Before Professor Bogda Koczwara joined Flinders Medical Centre (FMC) in the late ‘90s, the notion of cancer survivorship was just that – a notion.
Thanks to her trailblazing efforts since entering the survivorship space in 2008, that notion is now a very real, integrated and integral part of the patient journey at the Flinders Centre for Innovation in Cancer (FCIC), a world-leading cancer centre co-located within the precinct shared by FMC and Flinders University.
Instrumental in developing the survivorship focus at FMC and, later, at the FCIC, which is now a leader in the field, Professor Koczwara also established the oldest cancer survivorship conference in the world.
“Having a cancer diagnosis changes your life forever and creates a list of concerns, worries and needs that need to be appropriately addressed,” says Professor Koczwara, who is a senior staff specialist at FMC, Professor of Medical Oncology at Flinders University and lead in survivorship for the SA Health and Medical Research Institute’s Comprehensive Cancer Consortium.
“When the Centre was being created, there was growing recognition that cancer survivors have many unmet needs,” she says.
“More and more of our research and that of others was showing that cancer survivors are at risk of adverse outcomes including premature death, disability, unemployment and higher healthcare costs.
“The conventional system of cancer care delivery was just not focused on those issues so we developed a partnership with Professor Patricia Ganz at UCLA, the authority on cancer survivorship. She served as a guide to how we have modelled survivorship services at Flinders from its inception.”
Worlds oldest survivorship conference
Professor Koczwara says her biggest achievement at Flinders has been establishing the Cancer Survivorship Conference.
Since 2013, the biennial conference has brought together clinicians, researchers and survivors from across Australia to understand and address the issues facing cancer survivors and the priorities for survivorship care and research.
“The survivorship conference is by far the most important in my experience in cancer at Flinders because it has solidified our relationship with cancer survivors and advanced issues relating to life after cancer,” Professor Koczwara, who convenes the conference, says.
“We have progressed research into areas that previously had been under-recognised and we've developed long-lasting relationships with people affected by cancer.”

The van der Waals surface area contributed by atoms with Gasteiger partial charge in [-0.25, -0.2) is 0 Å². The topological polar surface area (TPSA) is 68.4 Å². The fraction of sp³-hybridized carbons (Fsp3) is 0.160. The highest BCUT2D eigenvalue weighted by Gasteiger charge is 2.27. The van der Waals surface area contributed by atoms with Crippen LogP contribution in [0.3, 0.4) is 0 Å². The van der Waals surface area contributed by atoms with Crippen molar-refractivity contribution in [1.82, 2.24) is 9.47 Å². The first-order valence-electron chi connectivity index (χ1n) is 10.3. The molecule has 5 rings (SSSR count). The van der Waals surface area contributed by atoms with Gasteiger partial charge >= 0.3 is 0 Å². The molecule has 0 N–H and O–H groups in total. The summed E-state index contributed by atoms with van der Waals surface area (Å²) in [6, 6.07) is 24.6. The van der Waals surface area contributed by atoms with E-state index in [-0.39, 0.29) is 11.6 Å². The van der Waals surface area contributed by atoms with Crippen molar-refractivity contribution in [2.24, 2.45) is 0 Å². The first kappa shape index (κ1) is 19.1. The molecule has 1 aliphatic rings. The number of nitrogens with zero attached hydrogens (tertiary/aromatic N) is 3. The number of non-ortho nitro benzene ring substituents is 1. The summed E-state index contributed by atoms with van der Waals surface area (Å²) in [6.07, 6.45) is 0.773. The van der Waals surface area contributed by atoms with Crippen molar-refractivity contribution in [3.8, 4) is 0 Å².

Mexican wave, from Flinders to Texas
Before the conference went national, a smaller, local affair was held in 2011. That event, Professor Koczwara recalls, featured a virtual Mexican wave from a Flinders lecture theatre to the LIVESTRONG Foundation HQ in Austin, Texas.
“A long time before Covid and online connections, we had an online connection with the cancer survivorship group at LIVESTRONG, which was established by cancer survivor Lance Armstrong.
“One time we did this amazing Mexican wave; they waved to us from Austin and we waved to them from one of the lecture theatres at Flinders – it was a lot of fun.
“And at the very first national survivorship conference in 2013, we were standing on the lawn outside the Stamford Grand in Glenelg and there was this huge group of people, some of whom are not with us today but who have left a lasting legacy; one being Ashleigh Moore.”
Ashleigh Moore led Cancer Voices SA in 2007, a volunteer organisation dedicated to making a difference to cancer outcomes and improving the patient journey through advocacy, knowledge exchange and community involvement.
In 2012, Ashleigh was awarded an Order of Australia Medal (OAM) for services to the community through Cancer Voices SA. Chris Christensen led the organisation from 2017 until her death in 2020.
Professor Koczwara says Ashleigh and Chris made a profound impact on the development of the FCIC: “They gave their life for what they believed in, and their advocacy efforts were intricately connected to the Centre.”
The future of survivorship
Having accomplished so much since the FMC survivorship program hit the ground running in 2009, Professor Koczwara says there is still plenty of work to do.
“We have the oldest cancer survivorship conference in the world and some great global partnerships, but we want to expand on those connections to remain relevant not just in Adelaide and Australia, but around the world.
“We also need to ensure the Centre itself is as responsive to patient needs as it was designed to be so that we remain responsive, interested, and holistic in the care and research we deliver.”
As the FCIC marks its 10th year in 2022, Professor Koczwara says the legacy is not about the building but the people within it – a sentiment echoed by her colleagues.
“So many talented people have come through the Centre that we've trained and supported, who are outstanding clinicians and researchers today in Adelaide and elsewhere.
“Investing in the legacy of an initiative, it’s not the building, it's the people. And there have been some amazing people that have come through the doors who have really made a difference.”